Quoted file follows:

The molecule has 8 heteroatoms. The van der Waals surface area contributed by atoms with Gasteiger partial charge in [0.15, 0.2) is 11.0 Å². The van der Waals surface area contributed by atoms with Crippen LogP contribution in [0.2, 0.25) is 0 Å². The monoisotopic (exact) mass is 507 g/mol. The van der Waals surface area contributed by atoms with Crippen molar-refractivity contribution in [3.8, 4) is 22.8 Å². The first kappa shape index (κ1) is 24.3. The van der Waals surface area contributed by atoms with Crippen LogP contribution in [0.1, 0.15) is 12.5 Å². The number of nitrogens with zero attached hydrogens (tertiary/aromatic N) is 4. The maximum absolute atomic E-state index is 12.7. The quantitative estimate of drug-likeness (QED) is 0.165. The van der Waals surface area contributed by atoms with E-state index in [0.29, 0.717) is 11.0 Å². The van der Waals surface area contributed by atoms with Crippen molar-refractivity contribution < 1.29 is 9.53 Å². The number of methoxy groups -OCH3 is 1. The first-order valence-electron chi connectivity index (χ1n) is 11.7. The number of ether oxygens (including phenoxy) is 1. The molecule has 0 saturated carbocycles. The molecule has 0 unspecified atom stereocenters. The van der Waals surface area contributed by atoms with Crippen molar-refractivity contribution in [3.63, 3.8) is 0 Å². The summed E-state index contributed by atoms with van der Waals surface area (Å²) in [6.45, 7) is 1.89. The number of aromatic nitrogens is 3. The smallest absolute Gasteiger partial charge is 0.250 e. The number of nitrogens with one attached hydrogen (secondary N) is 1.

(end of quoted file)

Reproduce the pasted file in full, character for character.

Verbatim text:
The molecule has 8 heteroatoms. The van der Waals surface area contributed by atoms with Gasteiger partial charge in [0.15, 0.2) is 11.0 Å². The van der Waals surface area contributed by atoms with Crippen LogP contribution in [0.2, 0.25) is 0 Å². The monoisotopic (exact) mass is 507 g/mol. The van der Waals surface area contributed by atoms with Crippen molar-refractivity contribution in [3.8, 4) is 22.8 Å². The first kappa shape index (κ1) is 24.3. The van der Waals surface area contributed by atoms with Crippen LogP contribution in [0.1, 0.15) is 12.5 Å². The number of nitrogens with zero attached hydrogens (tertiary/aromatic N) is 4. The maximum absolute atomic E-state index is 12.7. The quantitative estimate of drug-likeness (QED) is 0.165. The van der Waals surface area contributed by atoms with E-state index in [0.29, 0.717) is 11.0 Å². The van der Waals surface area contributed by atoms with Crippen molar-refractivity contribution < 1.29 is 9.53 Å². The number of methoxy groups -OCH3 is 1. The first-order valence-electron chi connectivity index (χ1n) is 11.7. The number of ether oxygens (including phenoxy) is 1. The molecule has 0 saturated carbocycles. The molecule has 0 unspecified atom stereocenters. The van der Waals surface area contributed by atoms with Crippen molar-refractivity contribution in [3.63, 3.8) is 0 Å². The summed E-state index contributed by atoms with van der Waals surface area (Å²) in [6.45, 7) is 1.89. The number of aromatic nitrogens is 3. The smallest absolute Gasteiger partial charge is 0.250 e. The number of nitrogens with one attached hydrogen (secondary N) is 1.